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Publication numberUS20040181353 A1
Publication typeApplication
Application numberUS 10/475,664
PCT numberPCT/EP2002/004922
Publication dateSep 16, 2004
Filing dateMay 4, 2002
Priority dateMay 9, 2001
Also published asDE10122517C1, EP1386170A2, US6873941, WO2002090998A2, WO2002090998A3
Publication number10475664, 475664, PCT/2002/4922, PCT/EP/2/004922, PCT/EP/2/04922, PCT/EP/2002/004922, PCT/EP/2002/04922, PCT/EP2/004922, PCT/EP2/04922, PCT/EP2002/004922, PCT/EP2002/04922, PCT/EP2002004922, PCT/EP200204922, PCT/EP2004922, PCT/EP204922, US 2004/0181353 A1, US 2004/181353 A1, US 20040181353 A1, US 20040181353A1, US 2004181353 A1, US 2004181353A1, US-A1-20040181353, US-A1-2004181353, US2004/0181353A1, US2004/181353A1, US20040181353 A1, US20040181353A1, US2004181353 A1, US2004181353A1
InventorsArmin Doelker
Original AssigneeArmin Doelker
Export CitationBiBTeX, EndNote, RefMan
External Links: USPTO, USPTO Assignment, Espacenet
Speed filter
US 20040181353 A1
Abstract
The invention proposes a speed filter (11) for an internal combustion engine. The speed filter (11) comprises a calculation rule (BV(i)), which is used to eliminate a torsional vibration of the ith order completely or partially. The dynamics as well as the robustness of the speed control loop are increased in this way.
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Claims(11)
1. Speed filter for an internal combustion engine (1) whose speed is detected in the form of tooth timing values of a shaft and where from the tooth timing values by means of a filter a filtered tooth timing value, corresponding to the actual speed value, is calculated, characterized in that the speed filter (11) comprises a calculation rule (BV(i), i=0.5, 1, 1.5, . . . ) for the complete or partial elimination of a torsional vibration of the ith order and by means of the calculation rule (BV(i)) the filtered tooth timing value (y(k), k=1,2,3 . . . ) is determined (y(k)=f(BV(i))) by adding a current tooth timing value (U(k)) and earlier tooth timing values (U(k−(N/2)), U(k−(N/3)).
2. Speed filter (11) according to claim 1, characterized in that the earlier tooth timing values (U(k−(N/2)), U(k−(N/3)) are weighted through evaluation factors (k1, k2, . . . ).
3. Speed filter (11) according to claim 1 and claim 2, characterized in that the filtered tooth timing value (y(k)) additionally is determined by means of a compensating member (15), wherein the input variable (y1(k)) of the compensating member (15) corresponds to the output variable of the calculation rule (BV(i)).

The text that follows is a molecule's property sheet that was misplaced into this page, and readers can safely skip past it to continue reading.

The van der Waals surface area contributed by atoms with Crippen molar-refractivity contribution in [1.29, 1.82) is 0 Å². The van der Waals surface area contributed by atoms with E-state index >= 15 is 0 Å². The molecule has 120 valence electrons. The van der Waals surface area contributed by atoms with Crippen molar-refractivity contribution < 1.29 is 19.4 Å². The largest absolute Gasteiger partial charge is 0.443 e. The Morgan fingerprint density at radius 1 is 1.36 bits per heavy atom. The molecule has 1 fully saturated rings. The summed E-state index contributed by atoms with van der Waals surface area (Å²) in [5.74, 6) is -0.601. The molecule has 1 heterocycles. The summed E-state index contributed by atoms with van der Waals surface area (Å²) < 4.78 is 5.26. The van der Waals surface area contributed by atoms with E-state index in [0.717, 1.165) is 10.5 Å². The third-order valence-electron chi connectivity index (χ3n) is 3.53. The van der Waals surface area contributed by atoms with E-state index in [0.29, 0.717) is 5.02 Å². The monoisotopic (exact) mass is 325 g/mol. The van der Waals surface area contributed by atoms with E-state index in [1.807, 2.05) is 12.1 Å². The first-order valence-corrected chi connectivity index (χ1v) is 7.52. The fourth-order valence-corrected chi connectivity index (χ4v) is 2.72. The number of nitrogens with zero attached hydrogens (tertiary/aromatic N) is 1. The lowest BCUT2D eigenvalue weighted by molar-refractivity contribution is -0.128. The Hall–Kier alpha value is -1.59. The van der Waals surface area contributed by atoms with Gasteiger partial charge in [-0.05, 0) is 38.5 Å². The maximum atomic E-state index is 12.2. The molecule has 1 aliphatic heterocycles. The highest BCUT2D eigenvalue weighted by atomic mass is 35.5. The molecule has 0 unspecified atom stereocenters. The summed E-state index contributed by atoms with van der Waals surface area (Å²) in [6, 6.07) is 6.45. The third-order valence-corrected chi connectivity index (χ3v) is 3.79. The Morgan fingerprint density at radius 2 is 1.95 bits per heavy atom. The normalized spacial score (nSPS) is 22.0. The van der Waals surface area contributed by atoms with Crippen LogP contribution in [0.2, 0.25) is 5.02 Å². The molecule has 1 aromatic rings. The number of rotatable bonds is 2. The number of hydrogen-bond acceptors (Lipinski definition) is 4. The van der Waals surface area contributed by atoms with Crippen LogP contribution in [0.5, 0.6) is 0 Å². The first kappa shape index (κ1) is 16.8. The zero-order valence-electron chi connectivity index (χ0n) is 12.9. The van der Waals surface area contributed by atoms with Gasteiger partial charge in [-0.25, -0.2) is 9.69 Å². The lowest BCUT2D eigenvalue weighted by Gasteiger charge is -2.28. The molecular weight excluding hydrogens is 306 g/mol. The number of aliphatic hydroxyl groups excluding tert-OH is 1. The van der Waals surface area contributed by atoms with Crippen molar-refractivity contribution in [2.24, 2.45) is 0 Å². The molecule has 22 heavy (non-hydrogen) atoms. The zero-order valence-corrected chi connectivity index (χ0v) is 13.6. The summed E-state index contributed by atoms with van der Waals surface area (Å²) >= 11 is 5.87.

4. Speed filter (11) according to claim 3, characterized in that the compensating member (15) consists of at least one differential member (13) and preferably a low pass filter (14).
5. Speed filter (11) according to claims 3 and 4, characterized in that the torsional vibration of the ith order is completely eliminated by calculating the filtered tooth timing value (y1(k)) from the current tooth timing value (U(k)) and the tooth timing value 1/(2i) earlier by means of the calculation rule (BV(i)).
6. Speed filter (11) according to claim 5, characterized in that the calculation rule (BV(i)) is implemented in the following form:
y1(k)=y1(k−1)+(1/F)[U(k)+k1 U(k−F)]
with
y1(k) current filtered tooth timing value
y1(k−1) filtered tooth timing value from 2/N revolutions earlier
N number of tooth timing values detected per working cycle
F N/(4i)
i order of the torsional vibration that is to be eliminated
U(k) current tooth timing value
U(k−F) tooth timing value 1/(2i) revolutions earlier
k1 evaluation factor; equal to one
7. Speed filter (11) according to claims 3 and 4, characterized in that the torsional vibration of the ith order is partially eliminated by calculating the filtered tooth timing value (y1(k)) by means of the following calculation rule (BV(i)).
y1(k)=y1(k−1)+(1/F)[U/(k)+k1 U(k−F)+Σkj U(k−(N/(4i+(j−1))))]
with
y1(k) current filtered tooth timing value
y1(k−1) filtered tooth timing value from 2/N revolutions earlier
N number of tooth timing values detected per working cycle
F N/4i
i order of the torsional vibration that is to be eliminated
U(k) current tooth timing value
U(k−F) tooth timing value 1/(2i) revolutions earlier
k1 evaluation factor; k1<1
control variable j from 2 to ∞
kj evaluation factors
8. Speed filter (11) according to claim 7, characterized in that the sum of the evaluation factors (k1, k2 . . . ) is set at one (k1+k2+ . . . =1).
9. Speed filter (11) according to claims 5 and 6 or 7 and 8, characterized in that the current tooth timing value (U(k)) and the earlier tooth timing values (U(k−(N/2)), U(k−(N/3)), . . . ) are averaged over a specifiable angle of the shaft (2).
10. Speed filter (11) according to one of the preceding claims, characterized in that the speed filter (11) is combined with another filter, particularly a mean value filter.
11. Speed filter (11) according to one of the preceding claims, characterized in that the order i of the torsional oscillation that is supposed to be eliminated is set at a fixed value or is calculated through frequency analysis.
Description
CROSS-REFERENCE TO RELATED APPLICATIONS

[0001] This application claims the priority of German application 101 22 517.2, filed May 9, 2001, which was filed as International Application No. PCT/EP02/04922, on May 4, 2002, the disclosure of which is expressly incorporated by reference herein.

FIELD OF THE INVENTION